Ventilation Requirements for Your Home and Business
Humidity is essential for your comfort at home or business, especially during this winter. However, too much humidity, coupled with unwanted fumes from household chemicals and synthetic materials, can be extremely uncomfortable and toxic. But proper ventilation can provide a solution to these and other related challenges. Read on to learn more about why you need to ventilate your building and the steps you can take to achieve proper ventilation all year round.
Houses built about 100 years ago and beyond were hardly ventilated. You’d find holes, cracks, and gaps in the building envelope through which fresh air could pretty easily enter the house. Even so, they did just fine, at least. So, why should you consider ventilation for home or business today? Well, there are quite a number of important reasons.
Old building materials and products were mostly natural and didn’t cause significant off-gassing of chemicals such as flame retardants, formaldehyde, and volatile organic compounds (VOCs), which are so common with the current building and roofing materials. This off-gassing has been linked to a number of health problems, including breathing difficulties and allergic reactions.
Perhaps you can relate to the discomfort of staying in a room full of cooking odors, smoke, moisture, and indoor pollutants. And without a proper interior and structural ventilation, controlling the airflow in your building can be quite a challenge.
Ventilation simply helps your building to breath by allowing fresh air in and stale air out.
What Steps Should You Take?
There are simple and pocket-friendly DIY steps that you can implement today in your home or business for effective ventilation. Below is a list of some of the strategies:
1. Embrace Window Dimension
The location and dimension of your windows is very essential as far as ventilation is concerned. It’s important that you place your windows strategically for cross ventilation. You should also ensure that your windows have effective dimensions for convenient air circulation and reduced heating and cooling bills.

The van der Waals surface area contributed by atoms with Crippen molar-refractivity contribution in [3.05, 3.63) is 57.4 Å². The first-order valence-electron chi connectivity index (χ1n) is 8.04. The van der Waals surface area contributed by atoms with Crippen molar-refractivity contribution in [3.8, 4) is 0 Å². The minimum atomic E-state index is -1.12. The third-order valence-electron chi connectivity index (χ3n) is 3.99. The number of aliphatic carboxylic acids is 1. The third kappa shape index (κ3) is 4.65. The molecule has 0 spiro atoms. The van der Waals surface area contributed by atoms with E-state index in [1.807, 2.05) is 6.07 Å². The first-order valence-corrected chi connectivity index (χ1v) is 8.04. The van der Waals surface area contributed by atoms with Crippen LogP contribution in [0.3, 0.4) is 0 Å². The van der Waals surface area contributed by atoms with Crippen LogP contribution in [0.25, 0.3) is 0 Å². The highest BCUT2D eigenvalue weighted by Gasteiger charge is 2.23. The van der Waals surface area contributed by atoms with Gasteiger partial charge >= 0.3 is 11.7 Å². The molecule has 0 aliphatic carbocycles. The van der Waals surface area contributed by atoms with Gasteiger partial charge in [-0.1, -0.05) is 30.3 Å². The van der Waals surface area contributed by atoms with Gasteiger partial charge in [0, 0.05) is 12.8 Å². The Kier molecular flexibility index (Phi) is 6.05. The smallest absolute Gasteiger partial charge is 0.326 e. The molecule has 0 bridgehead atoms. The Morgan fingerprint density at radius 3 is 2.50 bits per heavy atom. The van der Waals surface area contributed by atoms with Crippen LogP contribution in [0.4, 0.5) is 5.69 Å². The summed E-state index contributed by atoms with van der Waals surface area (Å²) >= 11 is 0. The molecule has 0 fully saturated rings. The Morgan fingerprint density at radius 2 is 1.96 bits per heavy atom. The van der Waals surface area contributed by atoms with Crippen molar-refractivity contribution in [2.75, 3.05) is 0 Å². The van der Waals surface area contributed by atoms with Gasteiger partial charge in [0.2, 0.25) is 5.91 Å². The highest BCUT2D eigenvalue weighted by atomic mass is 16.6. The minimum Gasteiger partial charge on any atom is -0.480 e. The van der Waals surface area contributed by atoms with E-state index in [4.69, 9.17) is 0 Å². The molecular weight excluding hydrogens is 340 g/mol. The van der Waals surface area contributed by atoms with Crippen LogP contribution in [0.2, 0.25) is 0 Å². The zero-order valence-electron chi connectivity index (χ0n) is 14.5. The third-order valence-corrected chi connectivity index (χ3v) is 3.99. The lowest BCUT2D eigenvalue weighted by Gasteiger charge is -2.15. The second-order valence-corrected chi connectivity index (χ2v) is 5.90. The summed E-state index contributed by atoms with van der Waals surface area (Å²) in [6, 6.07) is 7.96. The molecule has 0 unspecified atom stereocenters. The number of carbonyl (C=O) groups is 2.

2. Embrace Nature
Have you thought about growing plants in your home as a way of improving house ventilation? The plants have non-reflective surfaces that can act as a screen to absorb the heat from the sun and take it all in. This, in turn, helps direct cool air inside the building.
3. Invest in Vents
There are two major types of vents that you can install: intake and exhaust vents. As the name suggests, intake vents draw cool air into the building via the soffits or eaves. They include eave vents, soffit vents, heat recovery ventilator, foundation vents, and rafter vents.
Exhaust vents, on the other hand, help get warm air out of the building. They include ridge vents, turbine vents, and roof vents. Installing the vents is important, but so is your safety, especially when you’ll be accessing the roof. If there’s no efficient roof edge demarcation in place, make arrangements for one to be installed before accessing the roof.
4. Open Doors and Windows
How often do you open your windows and doors just to allow smooth airflow? It’s a very effective ventilation strategy, yet mostly assumed. You should open the windows and doors regularly, more so during day time if you want to avoid mosquitoes and rodents.